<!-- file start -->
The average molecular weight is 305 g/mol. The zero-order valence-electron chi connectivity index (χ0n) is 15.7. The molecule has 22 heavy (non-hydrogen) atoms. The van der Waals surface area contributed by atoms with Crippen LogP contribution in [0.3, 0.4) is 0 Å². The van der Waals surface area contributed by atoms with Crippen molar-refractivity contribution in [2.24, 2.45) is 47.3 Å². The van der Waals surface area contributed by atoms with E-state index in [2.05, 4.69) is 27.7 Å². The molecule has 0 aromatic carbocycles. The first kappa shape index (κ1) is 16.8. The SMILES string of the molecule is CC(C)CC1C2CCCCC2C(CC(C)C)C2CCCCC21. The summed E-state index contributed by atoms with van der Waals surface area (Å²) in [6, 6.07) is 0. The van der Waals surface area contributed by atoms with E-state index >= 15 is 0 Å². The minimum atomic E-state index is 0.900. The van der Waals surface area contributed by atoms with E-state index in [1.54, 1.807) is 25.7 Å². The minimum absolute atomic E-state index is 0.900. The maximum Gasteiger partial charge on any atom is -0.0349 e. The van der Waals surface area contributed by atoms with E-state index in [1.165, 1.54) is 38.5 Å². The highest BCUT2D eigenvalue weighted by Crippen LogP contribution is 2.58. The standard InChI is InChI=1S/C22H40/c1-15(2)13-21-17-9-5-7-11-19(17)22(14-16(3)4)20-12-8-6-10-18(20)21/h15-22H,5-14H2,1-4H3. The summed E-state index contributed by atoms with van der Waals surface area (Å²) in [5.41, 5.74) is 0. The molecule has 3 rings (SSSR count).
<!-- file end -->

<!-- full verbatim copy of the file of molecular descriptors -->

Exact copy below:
The average molecular weight is 305 g/mol. The zero-order valence-electron chi connectivity index (χ0n) is 15.7. The molecule has 22 heavy (non-hydrogen) atoms. The van der Waals surface area contributed by atoms with Crippen LogP contribution in [0.3, 0.4) is 0 Å². The van der Waals surface area contributed by atoms with Crippen molar-refractivity contribution in [2.24, 2.45) is 47.3 Å². The van der Waals surface area contributed by atoms with E-state index in [2.05, 4.69) is 27.7 Å². The molecule has 0 aromatic carbocycles. The first kappa shape index (κ1) is 16.8. The SMILES string of the molecule is CC(C)CC1C2CCCCC2C(CC(C)C)C2CCCCC21. The summed E-state index contributed by atoms with van der Waals surface area (Å²) in [6, 6.07) is 0. The van der Waals surface area contributed by atoms with E-state index >= 15 is 0 Å². The minimum atomic E-state index is 0.900. The van der Waals surface area contributed by atoms with E-state index in [1.54, 1.807) is 25.7 Å². The minimum absolute atomic E-state index is 0.900. The maximum Gasteiger partial charge on any atom is -0.0349 e. The van der Waals surface area contributed by atoms with E-state index in [1.165, 1.54) is 38.5 Å². The highest BCUT2D eigenvalue weighted by Crippen LogP contribution is 2.58. The standard InChI is InChI=1S/C22H40/c1-15(2)13-21-17-9-5-7-11-19(17)22(14-16(3)4)20-12-8-6-10-18(20)21/h15-22H,5-14H2,1-4H3. The summed E-state index contributed by atoms with van der Waals surface area (Å²) in [5.41, 5.74) is 0. The molecule has 3 rings (SSSR count).